How Peoples Bancorp Prevailed Through PPP

“You only learn who has been swimming naked when the tide goes out,” wrote Warren Buffett in his 2004 annual letter.

He was referring to operations that trade derivatives. You don’t really know the value of what you hold in opaque markets, he explained, until it’s tested in hard times.

The same can be said about banking.

Rarely has the industry faced an environment as acute as today.

The scope and speed of this downturn are without modern precedent,” said Federal Reserve Chairman Jerome Powell earlier this week. It’s “significantly worse than any recession since World War II.”

It’s hardly an exaggeration to say that bankers bear much of the burden of saving the economy from oblivion. “If doctors and nurses are first responders to those who are sick,” says Robyn Stevens, chief credit officer at Peoples Bancorp, “bankers are the first responders for businesses, communities and economies.”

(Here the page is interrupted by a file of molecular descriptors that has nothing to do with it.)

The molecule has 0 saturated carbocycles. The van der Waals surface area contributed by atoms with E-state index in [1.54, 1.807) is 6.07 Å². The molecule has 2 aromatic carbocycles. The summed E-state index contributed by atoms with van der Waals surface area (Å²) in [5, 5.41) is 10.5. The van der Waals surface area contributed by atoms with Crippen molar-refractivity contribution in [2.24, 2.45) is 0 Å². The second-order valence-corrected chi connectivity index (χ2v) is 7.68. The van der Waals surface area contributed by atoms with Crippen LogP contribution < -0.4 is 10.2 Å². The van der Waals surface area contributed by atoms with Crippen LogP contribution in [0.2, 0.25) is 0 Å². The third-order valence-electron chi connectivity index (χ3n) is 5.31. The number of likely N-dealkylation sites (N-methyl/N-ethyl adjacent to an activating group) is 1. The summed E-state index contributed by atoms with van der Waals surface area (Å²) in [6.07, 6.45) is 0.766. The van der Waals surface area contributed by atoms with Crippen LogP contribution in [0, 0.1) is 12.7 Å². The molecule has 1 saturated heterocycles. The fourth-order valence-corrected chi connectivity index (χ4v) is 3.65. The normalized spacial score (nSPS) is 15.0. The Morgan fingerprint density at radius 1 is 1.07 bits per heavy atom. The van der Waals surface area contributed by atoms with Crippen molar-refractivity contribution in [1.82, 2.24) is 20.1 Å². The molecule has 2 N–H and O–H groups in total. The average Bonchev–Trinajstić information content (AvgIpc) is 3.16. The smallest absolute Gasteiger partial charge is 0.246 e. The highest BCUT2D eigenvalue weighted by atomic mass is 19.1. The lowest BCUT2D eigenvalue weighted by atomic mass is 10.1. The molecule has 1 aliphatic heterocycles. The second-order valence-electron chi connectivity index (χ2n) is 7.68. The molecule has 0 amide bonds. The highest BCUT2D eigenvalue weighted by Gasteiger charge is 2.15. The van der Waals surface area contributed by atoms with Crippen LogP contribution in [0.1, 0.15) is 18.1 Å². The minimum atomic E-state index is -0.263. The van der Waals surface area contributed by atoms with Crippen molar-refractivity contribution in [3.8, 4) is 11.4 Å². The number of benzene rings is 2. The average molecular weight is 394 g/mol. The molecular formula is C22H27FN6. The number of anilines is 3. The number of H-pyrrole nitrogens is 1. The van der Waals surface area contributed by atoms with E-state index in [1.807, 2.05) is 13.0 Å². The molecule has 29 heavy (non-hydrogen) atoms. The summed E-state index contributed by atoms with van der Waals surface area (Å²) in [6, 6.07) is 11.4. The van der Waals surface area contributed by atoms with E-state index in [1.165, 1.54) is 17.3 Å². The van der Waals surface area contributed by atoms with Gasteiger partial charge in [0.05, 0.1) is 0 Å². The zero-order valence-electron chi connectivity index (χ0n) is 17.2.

Stevens would know.

Within its three-state footprint spanning Ohio, West Virginia and Kentucky, Peoples was the top-performing bank in the first round of the Paycheck Protection Program measured by dollars of PPP loans approved per assets.

“A culture is tested when times get tough,” says Ryan Kirkham, general counsel at the $4.5 billion bank based in Marietta, Ohio. “You find out whether it is real or just lip service. We passed the test.”

The success of Peoples in the first round of PPP reveals a flaw in one of the principal narratives that has emerged from the unfolding crisis — that banks with the most advanced technology were the ones best positioned to manage the onslaught of loan applications.